When I first began writing Into the WIlderness I was on the faculty of the University of Michigan, which has an outstanding library. And still I had to buy a lot of material for research purposes.  I spent as much as $5,000 a year on  books, old newspapers, journals and maps.

Now it’s rare that I buy an actual book. Last year I think I bought a total of eight books that I couldn’t access in any other way, and about as many old journals that research libraries don’t carry. But I have the internet.  There are what may seem like infinite places to find historical resources — The Library of Congress, for example — which are free for anybody who cares to go rummaging through their attics in the clouds.  That is not to say that I don’t spend money.  I pay for a wide variety things. This is a partial list.

Service NamePurposeAnnual Cost (approx)
Zoteroreference management database, unlimited storage*$100
Evernote Premiumresearch notes organization and storage$96
JSTORacademic publication access$200
Ancestryincludes and$400

*I have to be able to find the articles I use in research once I have them, thus the need for reference management. I have to be able to find my notes about those resources I’ve found, too.

Ancestry is the resource I depend on most often, because it includes full access to  I use the census and other databases accessible through Ancestry every day, but I depend most often on the millions of pages of newspapers that were printed on the exact day in the exact place I’m writing about.

If I need to know what a dozen eggs cost in Boston on January 1, 1872, I can find that. Usually exactly, but sometimes within a day or two. 

click for larger image

click for larger image

There are very good maps on Manhattan in the 1880s, but sometimes information on the map itself isn’t enough. I needed to know about a bookstore on Union Square, and I found that info in a newspaper ad.



When historical, real life people wander into something I’m writing, it gets serious.

click for larger image

click for larger image

For example, I have done a lot of research on two people who practiced medicine in Manhattan in the 1880s. Dr. Mary Putnam Jacobi and Dr. Abraham Jacobi, a married couple, both well known to historians of medicine. They both appear now and then in The Gilded Hour, and a little more often in Where the Light Enters, and I have done family trees for them both. Mary interests me because she was the first female physician to challenge the idea that a woman must be maternal first, even in her role as a doctor. The newspaper editorial you see here helped me flesh out her character.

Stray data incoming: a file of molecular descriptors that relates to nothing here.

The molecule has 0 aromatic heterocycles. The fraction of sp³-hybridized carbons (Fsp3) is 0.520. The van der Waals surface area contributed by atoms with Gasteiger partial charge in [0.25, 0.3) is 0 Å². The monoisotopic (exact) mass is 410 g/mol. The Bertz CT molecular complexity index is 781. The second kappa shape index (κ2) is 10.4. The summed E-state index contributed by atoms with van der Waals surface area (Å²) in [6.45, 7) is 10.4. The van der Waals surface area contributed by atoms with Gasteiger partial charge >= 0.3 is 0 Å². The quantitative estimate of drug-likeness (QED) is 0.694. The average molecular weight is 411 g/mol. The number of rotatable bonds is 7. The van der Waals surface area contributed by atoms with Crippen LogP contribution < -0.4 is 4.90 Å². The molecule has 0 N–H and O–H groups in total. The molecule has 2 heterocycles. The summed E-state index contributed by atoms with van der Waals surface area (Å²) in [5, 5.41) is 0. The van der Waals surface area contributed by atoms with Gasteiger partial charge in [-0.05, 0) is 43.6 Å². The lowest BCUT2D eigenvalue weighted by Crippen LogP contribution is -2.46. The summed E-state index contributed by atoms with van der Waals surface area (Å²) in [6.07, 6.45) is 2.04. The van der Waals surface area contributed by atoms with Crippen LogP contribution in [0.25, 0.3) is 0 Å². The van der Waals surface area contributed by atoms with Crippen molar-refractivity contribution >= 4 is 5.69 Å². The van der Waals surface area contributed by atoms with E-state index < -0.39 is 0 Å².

You’re wondering why I would need to do genealogical research on the Jacobis, right?

I know from biographies that they had a son who died as a child.  The idea that I would have either of them popping into my storyline to participate in a light-hearted meal with friends on or near the day their son died? Nope. Can’t take that chance. Thus the need to research their lives.  I blame my training in the social sciences. I just can’t leave that kind of thing to chance. 

I often run across incredibly interesting bits and pieces in the newspapers that make a storyline come to life, and sometimes I post them here, or more likely on  Facebook.  Here’s one I may put to use at some point:

Lawyers ask for an Italian speaking-officer In the Tombs Police Court.
Lawyers who practice in the Court of Special Sessions and the Tombs POlice Court are anxious to have a policeman attached to the Court squad who can speak Italian.
This, they say, has become necessary from the fact that a great many worthess Italians hang around the courts and make a living preying upon their unsophisticated countrymen, making all sorts of promises to influence their cases for a consideration.
John J Delaney recently appointed to the Tombs, has done a good deal towards the abolition of the system but enough of it remains to call for the intervention of the Board. With this object in view a step will be taken within a day or two to lay the matter before the Police Commissioners.

Clipped from 

The Evening World,  26 Jun 1890, Thu,  Second Edition,  Page 1

Software for the Historical Novelist, and Little Birds

I don’t know how I missed this, but now that I’ve found  Aeon Timeline 2, I have to share the good news.

Because I write historical fiction I’m always juggling fictional characters and events with what really happened.  I have spent hundreds of hours mapping out battles in order to wind my plot lines in and out and around. The battle of New Orleans in the War of 1812 was a major challenge, and it was, in relative terms, straight-forward. 

With this timeline software I can have fictional and non-fictional events displayed in ways that help me visualize connections and overlaps (and more important: errors), and I can color code everything so I can tell the difference right away. 

Characters are set up one by one and can be assigned to storylines, and that’s just the tip of this iceberg. 

Unfortunately the people at Aeon have put up screenshots that are too dark to really appreciate, but here’s one of them. 

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The first thing I did was change the color scheme to dark on light.

I would show you a sample of my own timeline, but that would mean giving away information about the next novel (tentatively titled Little Birds) and that would be really dopey of me at this early stage.  She said slyly.